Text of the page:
"After the construction of Boundary Dam [on the Pend Orielle River in Northeastern Washington near the Idaho border], there were two large metal buildings. They must have been 100 feet wide and 600 feet long. They were huge buildings. The manager of the Skagit, Bill Newby, came to me and said, "I'd like to have something like that." Between him and the manager of the shops, Harold Tufts, they had the steel workers under Tufts's control, they can go over and disassemble that building and then bring it over in the spring over the pass and reassemble it over at the Skagit. We talked to engineering and they said, 'It's too much of a hassle. We don't think you should do her. It wouldn't work.'

"Well, they didn't know those two managers and the ingenuity of that Skagit. Skagit people kind of remind you of Seabees [U.S. Navy Construction Battalions]. It's a can-do group. The less you tell them that they can do, the more they can do. Through conniving, they did get some engineering information on bases like that, how to build it stronger than it should be. Subsequently they moved the building over to the Skagit and erected it at the service center.

"At a staff meeting, Tom Rockey, head of engineering, my coworker said, 'I have to report that Sickler's group have constructed a building that's illegal and contrary to engineering practices.' [Assistant Superintendent Malcom MacDonald] who was an ex-Seabee, he just looked over at Tom and said, 'Thank you Tom.' We got the building without any problems.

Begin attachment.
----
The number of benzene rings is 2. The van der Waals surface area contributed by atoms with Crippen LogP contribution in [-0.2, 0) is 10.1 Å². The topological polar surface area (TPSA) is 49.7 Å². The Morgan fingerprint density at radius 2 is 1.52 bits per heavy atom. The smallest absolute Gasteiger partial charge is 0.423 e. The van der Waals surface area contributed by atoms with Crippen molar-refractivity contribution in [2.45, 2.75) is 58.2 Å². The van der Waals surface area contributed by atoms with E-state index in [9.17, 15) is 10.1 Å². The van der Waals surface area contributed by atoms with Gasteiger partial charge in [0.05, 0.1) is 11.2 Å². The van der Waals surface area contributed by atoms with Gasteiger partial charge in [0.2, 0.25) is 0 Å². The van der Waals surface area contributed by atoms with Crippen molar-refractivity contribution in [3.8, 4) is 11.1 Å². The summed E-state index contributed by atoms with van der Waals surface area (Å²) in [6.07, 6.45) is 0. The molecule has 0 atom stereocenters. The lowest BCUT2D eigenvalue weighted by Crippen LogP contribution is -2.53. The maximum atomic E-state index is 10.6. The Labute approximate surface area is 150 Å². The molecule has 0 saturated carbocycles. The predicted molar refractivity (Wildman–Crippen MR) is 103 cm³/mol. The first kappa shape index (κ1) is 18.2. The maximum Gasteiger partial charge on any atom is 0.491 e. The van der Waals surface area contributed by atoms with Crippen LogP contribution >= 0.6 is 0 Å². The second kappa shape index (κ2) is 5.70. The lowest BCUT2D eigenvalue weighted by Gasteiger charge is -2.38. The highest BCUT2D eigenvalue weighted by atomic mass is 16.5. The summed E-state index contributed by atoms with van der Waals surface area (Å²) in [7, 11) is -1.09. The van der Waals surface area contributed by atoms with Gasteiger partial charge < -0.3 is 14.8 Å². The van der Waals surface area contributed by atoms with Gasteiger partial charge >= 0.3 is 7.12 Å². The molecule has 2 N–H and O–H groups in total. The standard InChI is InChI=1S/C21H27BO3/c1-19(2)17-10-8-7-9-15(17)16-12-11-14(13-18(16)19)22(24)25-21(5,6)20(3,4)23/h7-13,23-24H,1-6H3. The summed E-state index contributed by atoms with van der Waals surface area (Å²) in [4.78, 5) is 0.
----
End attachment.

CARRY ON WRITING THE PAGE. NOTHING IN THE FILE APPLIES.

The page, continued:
"We had some really capable engineers at City Light. Sometimes I wondered why some of them stayed there, because I'm sure they could have done better at other places.


"The automation [of generating stations] had taken place, but we still had a lot of quirks in it. It's kind of a awesome, scary thing when you think that at 4:00 or 4:30 in the evening, those generating plants are all abandoned. There's nobody in them. Subsequently, you have to have people on standby and of course control from the Power Control Center. We had the quirks and the worms to iron out to make sure that people available on a moment's notice to go up and operate the plants. I believe City Light did an awesome thing in being able to convert all those manually operated systems from Cedar Falls, to the Skagit, even the Boundary, which is, what, 400 miles away. They're all automated. Even in the daytime, when an operator was there, the dam was actually under the control of the Power Control Center.

"The more difficult thing was Ross Dam. To get to Ross Dam, you had to go up to Diablo and get on a boat and go up, all the way up Lake Diablo up to Ross Dam to get up there. And the weather sometimes is quite severe. There were quite a few stories of operators getting up to the dam.


"The Lake Union Steam Plant was, on paper, a moneymaker for City Light because it gave the capability of having standby generation, which helped us in our rates with Bonneville. We could, supposedly, under an emergency, inject that amount of power into the system. It was a valuable asset.

The reality was, environmentally, the Lake Union Steam Plant was difficult to operate. It required a crew to maintain it and it was pretty archaic. In one instance when we found PCB [polychlorinated biphenyls - a toxic substance] in the Bunker C fuel oil caused quite a problem to get that out of the system and out of the city. I think it was around $5 million.

Women Join the Line Crews